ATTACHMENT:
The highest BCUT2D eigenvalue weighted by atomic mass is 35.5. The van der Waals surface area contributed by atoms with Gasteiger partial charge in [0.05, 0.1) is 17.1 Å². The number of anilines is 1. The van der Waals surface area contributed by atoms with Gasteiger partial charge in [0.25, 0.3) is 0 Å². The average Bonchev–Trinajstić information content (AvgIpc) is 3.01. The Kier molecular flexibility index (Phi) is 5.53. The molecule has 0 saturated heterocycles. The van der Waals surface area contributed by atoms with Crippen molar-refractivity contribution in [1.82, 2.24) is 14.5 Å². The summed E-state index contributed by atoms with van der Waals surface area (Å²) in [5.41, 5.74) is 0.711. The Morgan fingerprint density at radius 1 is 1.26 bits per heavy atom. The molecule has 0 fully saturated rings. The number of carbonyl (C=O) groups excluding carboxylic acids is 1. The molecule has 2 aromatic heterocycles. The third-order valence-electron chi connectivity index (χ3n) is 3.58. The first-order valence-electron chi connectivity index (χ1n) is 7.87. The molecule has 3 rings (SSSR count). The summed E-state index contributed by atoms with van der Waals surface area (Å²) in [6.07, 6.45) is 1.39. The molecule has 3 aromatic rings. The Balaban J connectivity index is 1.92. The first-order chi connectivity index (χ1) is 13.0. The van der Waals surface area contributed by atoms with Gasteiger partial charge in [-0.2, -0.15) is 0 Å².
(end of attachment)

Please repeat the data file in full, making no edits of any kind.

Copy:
The highest BCUT2D eigenvalue weighted by atomic mass is 35.5. The van der Waals surface area contributed by atoms with Gasteiger partial charge in [0.05, 0.1) is 17.1 Å². The number of anilines is 1. The van der Waals surface area contributed by atoms with Gasteiger partial charge in [0.25, 0.3) is 0 Å². The average Bonchev–Trinajstić information content (AvgIpc) is 3.01. The Kier molecular flexibility index (Phi) is 5.53. The molecule has 0 saturated heterocycles. The van der Waals surface area contributed by atoms with Crippen molar-refractivity contribution in [1.82, 2.24) is 14.5 Å². The summed E-state index contributed by atoms with van der Waals surface area (Å²) in [5.41, 5.74) is 0.711. The Morgan fingerprint density at radius 1 is 1.26 bits per heavy atom. The molecule has 0 fully saturated rings. The number of carbonyl (C=O) groups excluding carboxylic acids is 1. The molecule has 2 aromatic heterocycles. The third-order valence-electron chi connectivity index (χ3n) is 3.58. The first-order valence-electron chi connectivity index (χ1n) is 7.87. The molecule has 3 rings (SSSR count). The summed E-state index contributed by atoms with van der Waals surface area (Å²) in [6.07, 6.45) is 1.39. The molecule has 3 aromatic rings. The Balaban J connectivity index is 1.92. The first-order chi connectivity index (χ1) is 13.0. The van der Waals surface area contributed by atoms with Gasteiger partial charge in [-0.2, -0.15) is 0 Å².